Did you read the last Milkman’s Newsletter? If you didn’t, you should. You’ll find it here.
It contains one of my favourite headlines of the year - Busy Jeff and the Lost Key. I like it because it talks about a potential issue with Amazon Key, which I predicted (in this column) would not become a best-seller; I have just enough ego to like something that seems to support one of my opinions. But I mostly like the headline because it’s funny, and because it sounds like a story I would like to read - maybe it’s about a mouse called Jeff who is so busy he loses his key and has to learn to slow down and be less stressy. A modern-day story we could all learn from.
But that wasn’t the newsletter item that really caught my attention. No, what really caught my eye was the piece about the environmental costs of fast delivery.
Writing for Huffington Post, the environmental journalist Laura Paddison, looked at some research carried carried out at the University of California, Davis. The research found that: “Since 2009, US Postal Service deliveries have increased by 65%. As the holiday shopping season approaches, it’s estimated that online sales for November and December alone will hit $107.4 billion.”
Those are, of course, US statistics. But I think it’s a reasonable assessment of the trend across most of the developed world.
There are too many advantages and benefits from ecommerce for me to waste your time and my own listing them here. But you can have too much of a good thing, apparently.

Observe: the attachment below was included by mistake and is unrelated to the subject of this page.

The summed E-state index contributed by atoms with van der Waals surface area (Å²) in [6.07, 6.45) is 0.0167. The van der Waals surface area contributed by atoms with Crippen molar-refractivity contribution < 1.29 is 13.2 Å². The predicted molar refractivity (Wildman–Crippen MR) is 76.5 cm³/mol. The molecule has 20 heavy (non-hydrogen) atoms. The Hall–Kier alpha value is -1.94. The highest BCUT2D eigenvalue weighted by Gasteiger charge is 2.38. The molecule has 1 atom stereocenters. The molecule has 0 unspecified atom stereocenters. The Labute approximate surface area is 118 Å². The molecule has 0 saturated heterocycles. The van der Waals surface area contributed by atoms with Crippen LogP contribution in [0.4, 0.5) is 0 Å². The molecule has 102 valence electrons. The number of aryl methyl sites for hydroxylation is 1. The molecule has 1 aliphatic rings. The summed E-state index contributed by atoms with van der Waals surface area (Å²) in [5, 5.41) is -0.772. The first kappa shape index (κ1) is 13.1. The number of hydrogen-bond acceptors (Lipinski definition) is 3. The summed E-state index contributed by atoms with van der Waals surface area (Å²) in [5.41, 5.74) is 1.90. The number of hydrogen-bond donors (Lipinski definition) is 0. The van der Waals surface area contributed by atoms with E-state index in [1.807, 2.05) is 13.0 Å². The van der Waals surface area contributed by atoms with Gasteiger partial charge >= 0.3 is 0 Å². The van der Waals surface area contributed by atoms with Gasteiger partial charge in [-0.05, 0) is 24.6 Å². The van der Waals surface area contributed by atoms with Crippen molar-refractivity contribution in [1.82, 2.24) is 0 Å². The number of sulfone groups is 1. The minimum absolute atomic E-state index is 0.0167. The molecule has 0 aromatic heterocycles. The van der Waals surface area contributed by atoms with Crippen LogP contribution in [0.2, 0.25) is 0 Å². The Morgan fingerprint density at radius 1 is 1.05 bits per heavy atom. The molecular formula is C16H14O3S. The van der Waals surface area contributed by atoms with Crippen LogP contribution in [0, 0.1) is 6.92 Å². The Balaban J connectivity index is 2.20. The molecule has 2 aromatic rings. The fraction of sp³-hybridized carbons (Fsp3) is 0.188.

The researchers at UC Davis were able to conclude that the shorter the chosen delivery timescale the greater the potential harm to the environment. This is a problem that stems from something we all already know; transport efficiencies. And with the increasing availability of fast delivery, along with customers’ increasing demands to have their items NOW, it’s a problem that isn’t going to go away by itself.
B2B delivery services have been the Cinderella of the fulfilment world for a long time - a bit dirty and not very glamorous. That’s changing though, right..? Because if there’s one thing those B2B players know about, it’s running sustainable same-day delivery services, whether it’s spare parts for car repair or timber and cement to a construction site. Same-day is really hot right now in B2C, too.
But when you’re rushing to make deliveries several times a day, your costs could outrun your profits if you’re not able to consolidate your delivery runs and schedule the best, most efficient routes for your drivers. Suddenly things feel boring and not-very-glamorous again, don’t they? But these details are important - even to B2C delivery startups that are too cool to spell their names properly.
You see, the danger for B2C players in this brave new world of hurry up and deliver it is that you let the tail wag the dog. Sure you need to be responsive to customer demands, but not if that means operating a financially unsustainable model. You need to maximise the commercial potential of every vehicle, every cubic metre of storage, every member of your team.
But you can only do that when you know where all of your resources are at any given time and how those resources are being used. Then you can start to make informed decisions. If you have trucks that are 40% empty, should they even be running? What’s the cost to your business of shipping all that empty space from A to B and back again? What would the overall cost to your business be if you didn’t do that? Would you lose revenue or save costs? Which runs can you combine? Which routes should you modify?
There are plenty of examples of startup businesses with great-sounding ideas and silly-sounding names that don’t scale or that can’t turn a profit. Here’s a great-sounding idea from me - don’t become one of them.
And, of course, the other potential winner - if everyone stopped sending out more vehicles than is absolutely necessary - will be the environment. That can only be a good thing for everyone.